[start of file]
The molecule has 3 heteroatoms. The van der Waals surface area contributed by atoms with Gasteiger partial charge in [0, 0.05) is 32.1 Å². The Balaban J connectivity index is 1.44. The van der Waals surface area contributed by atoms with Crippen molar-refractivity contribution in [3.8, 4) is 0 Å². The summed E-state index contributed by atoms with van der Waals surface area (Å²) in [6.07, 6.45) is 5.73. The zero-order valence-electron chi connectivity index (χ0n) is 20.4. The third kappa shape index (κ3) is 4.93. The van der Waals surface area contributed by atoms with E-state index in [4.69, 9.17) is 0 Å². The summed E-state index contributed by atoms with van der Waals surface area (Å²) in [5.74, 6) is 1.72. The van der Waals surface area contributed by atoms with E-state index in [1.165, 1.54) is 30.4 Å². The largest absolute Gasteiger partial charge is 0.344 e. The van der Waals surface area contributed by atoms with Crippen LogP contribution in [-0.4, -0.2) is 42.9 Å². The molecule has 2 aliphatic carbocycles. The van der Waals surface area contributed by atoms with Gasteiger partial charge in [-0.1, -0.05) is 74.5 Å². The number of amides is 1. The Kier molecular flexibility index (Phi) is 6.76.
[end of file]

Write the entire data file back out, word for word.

The molecule has 3 heteroatoms. The van der Waals surface area contributed by atoms with Gasteiger partial charge in [0, 0.05) is 32.1 Å². The Balaban J connectivity index is 1.44. The van der Waals surface area contributed by atoms with Crippen molar-refractivity contribution in [3.8, 4) is 0 Å². The summed E-state index contributed by atoms with van der Waals surface area (Å²) in [6.07, 6.45) is 5.73. The zero-order valence-electron chi connectivity index (χ0n) is 20.4. The third kappa shape index (κ3) is 4.93. The van der Waals surface area contributed by atoms with E-state index in [4.69, 9.17) is 0 Å². The summed E-state index contributed by atoms with van der Waals surface area (Å²) in [5.74, 6) is 1.72. The van der Waals surface area contributed by atoms with E-state index in [1.165, 1.54) is 30.4 Å². The largest absolute Gasteiger partial charge is 0.344 e. The van der Waals surface area contributed by atoms with Crippen LogP contribution in [-0.4, -0.2) is 42.9 Å². The molecule has 2 aliphatic carbocycles. The van der Waals surface area contributed by atoms with Gasteiger partial charge in [-0.1, -0.05) is 74.5 Å². The number of amides is 1. The Kier molecular flexibility index (Phi) is 6.76.